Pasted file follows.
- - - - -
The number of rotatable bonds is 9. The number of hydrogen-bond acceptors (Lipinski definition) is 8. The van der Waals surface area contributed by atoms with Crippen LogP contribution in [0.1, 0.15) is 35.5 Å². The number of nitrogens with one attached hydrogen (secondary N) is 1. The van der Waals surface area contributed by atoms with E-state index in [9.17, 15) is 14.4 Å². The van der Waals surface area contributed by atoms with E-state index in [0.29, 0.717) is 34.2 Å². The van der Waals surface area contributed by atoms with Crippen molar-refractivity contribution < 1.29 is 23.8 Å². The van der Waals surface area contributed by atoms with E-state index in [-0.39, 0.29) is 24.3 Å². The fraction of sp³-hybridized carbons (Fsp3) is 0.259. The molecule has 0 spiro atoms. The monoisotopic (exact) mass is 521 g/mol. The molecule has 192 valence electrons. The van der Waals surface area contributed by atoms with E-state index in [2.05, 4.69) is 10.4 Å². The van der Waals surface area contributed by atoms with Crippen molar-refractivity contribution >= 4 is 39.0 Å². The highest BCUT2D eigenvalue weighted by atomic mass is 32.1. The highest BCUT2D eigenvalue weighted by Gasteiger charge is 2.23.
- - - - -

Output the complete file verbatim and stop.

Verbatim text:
The number of rotatable bonds is 9. The number of hydrogen-bond acceptors (Lipinski definition) is 8. The van der Waals surface area contributed by atoms with Crippen LogP contribution in [0.1, 0.15) is 35.5 Å². The number of nitrogens with one attached hydrogen (secondary N) is 1. The van der Waals surface area contributed by atoms with E-state index in [9.17, 15) is 14.4 Å². The van der Waals surface area contributed by atoms with E-state index in [0.29, 0.717) is 34.2 Å². The van der Waals surface area contributed by atoms with Crippen molar-refractivity contribution < 1.29 is 23.8 Å². The van der Waals surface area contributed by atoms with E-state index in [-0.39, 0.29) is 24.3 Å². The fraction of sp³-hybridized carbons (Fsp3) is 0.259. The molecule has 0 spiro atoms. The monoisotopic (exact) mass is 521 g/mol. The molecule has 192 valence electrons. The van der Waals surface area contributed by atoms with E-state index in [2.05, 4.69) is 10.4 Å². The van der Waals surface area contributed by atoms with Crippen molar-refractivity contribution >= 4 is 39.0 Å². The highest BCUT2D eigenvalue weighted by atomic mass is 32.1. The highest BCUT2D eigenvalue weighted by Gasteiger charge is 2.23.